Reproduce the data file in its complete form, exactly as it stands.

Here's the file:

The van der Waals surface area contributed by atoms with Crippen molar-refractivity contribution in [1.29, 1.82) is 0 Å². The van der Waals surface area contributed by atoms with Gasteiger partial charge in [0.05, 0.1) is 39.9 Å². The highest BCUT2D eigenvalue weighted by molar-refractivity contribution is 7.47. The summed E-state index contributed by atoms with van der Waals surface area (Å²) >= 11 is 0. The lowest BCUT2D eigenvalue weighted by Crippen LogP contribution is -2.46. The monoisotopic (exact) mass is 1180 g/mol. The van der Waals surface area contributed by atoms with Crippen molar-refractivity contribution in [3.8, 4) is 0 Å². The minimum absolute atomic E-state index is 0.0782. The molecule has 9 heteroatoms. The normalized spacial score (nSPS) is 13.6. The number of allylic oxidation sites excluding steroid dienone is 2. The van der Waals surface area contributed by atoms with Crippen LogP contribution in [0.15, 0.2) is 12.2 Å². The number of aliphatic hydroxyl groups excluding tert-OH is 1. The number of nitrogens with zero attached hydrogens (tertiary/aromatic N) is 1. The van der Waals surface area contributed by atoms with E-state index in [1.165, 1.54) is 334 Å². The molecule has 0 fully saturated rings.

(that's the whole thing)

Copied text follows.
The van der Waals surface area contributed by atoms with Crippen molar-refractivity contribution in [1.29, 1.82) is 0 Å². The van der Waals surface area contributed by atoms with Gasteiger partial charge in [0.05, 0.1) is 39.9 Å². The highest BCUT2D eigenvalue weighted by molar-refractivity contribution is 7.47. The summed E-state index contributed by atoms with van der Waals surface area (Å²) >= 11 is 0. The lowest BCUT2D eigenvalue weighted by Crippen LogP contribution is -2.46. The monoisotopic (exact) mass is 1180 g/mol. The van der Waals surface area contributed by atoms with Crippen molar-refractivity contribution in [3.8, 4) is 0 Å². The minimum absolute atomic E-state index is 0.0782. The molecule has 9 heteroatoms. The normalized spacial score (nSPS) is 13.6. The number of allylic oxidation sites excluding steroid dienone is 2. The van der Waals surface area contributed by atoms with Crippen LogP contribution in [0.15, 0.2) is 12.2 Å². The number of aliphatic hydroxyl groups excluding tert-OH is 1. The number of nitrogens with zero attached hydrogens (tertiary/aromatic N) is 1. The van der Waals surface area contributed by atoms with E-state index in [1.165, 1.54) is 334 Å². The molecule has 0 fully saturated rings.